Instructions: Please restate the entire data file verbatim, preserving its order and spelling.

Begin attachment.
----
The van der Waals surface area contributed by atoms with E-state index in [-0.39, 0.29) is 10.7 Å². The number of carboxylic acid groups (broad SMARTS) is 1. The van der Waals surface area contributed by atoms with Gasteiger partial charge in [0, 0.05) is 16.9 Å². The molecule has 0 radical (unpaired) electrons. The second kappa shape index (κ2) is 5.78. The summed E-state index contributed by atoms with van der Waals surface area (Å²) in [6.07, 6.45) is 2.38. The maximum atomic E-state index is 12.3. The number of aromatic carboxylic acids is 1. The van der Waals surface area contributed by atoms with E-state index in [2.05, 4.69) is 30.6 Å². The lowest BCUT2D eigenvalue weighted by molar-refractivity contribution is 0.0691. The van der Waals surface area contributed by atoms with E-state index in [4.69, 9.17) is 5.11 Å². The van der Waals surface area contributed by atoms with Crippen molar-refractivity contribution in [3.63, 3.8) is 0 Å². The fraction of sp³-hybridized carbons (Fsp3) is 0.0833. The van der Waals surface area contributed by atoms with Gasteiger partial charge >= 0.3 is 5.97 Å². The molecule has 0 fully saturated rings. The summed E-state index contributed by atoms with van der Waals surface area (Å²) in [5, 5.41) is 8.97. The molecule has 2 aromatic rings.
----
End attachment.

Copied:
The van der Waals surface area contributed by atoms with E-state index in [-0.39, 0.29) is 10.7 Å². The number of carboxylic acid groups (broad SMARTS) is 1. The van der Waals surface area contributed by atoms with Gasteiger partial charge in [0, 0.05) is 16.9 Å². The molecule has 0 radical (unpaired) electrons. The second kappa shape index (κ2) is 5.78. The summed E-state index contributed by atoms with van der Waals surface area (Å²) in [6.07, 6.45) is 2.38. The maximum atomic E-state index is 12.3. The number of aromatic carboxylic acids is 1. The van der Waals surface area contributed by atoms with E-state index in [2.05, 4.69) is 30.6 Å². The lowest BCUT2D eigenvalue weighted by molar-refractivity contribution is 0.0691. The van der Waals surface area contributed by atoms with E-state index in [4.69, 9.17) is 5.11 Å². The van der Waals surface area contributed by atoms with Crippen molar-refractivity contribution in [3.63, 3.8) is 0 Å². The fraction of sp³-hybridized carbons (Fsp3) is 0.0833. The van der Waals surface area contributed by atoms with Gasteiger partial charge >= 0.3 is 5.97 Å². The molecule has 0 fully saturated rings. The summed E-state index contributed by atoms with van der Waals surface area (Å²) in [5, 5.41) is 8.97. The molecule has 2 aromatic rings.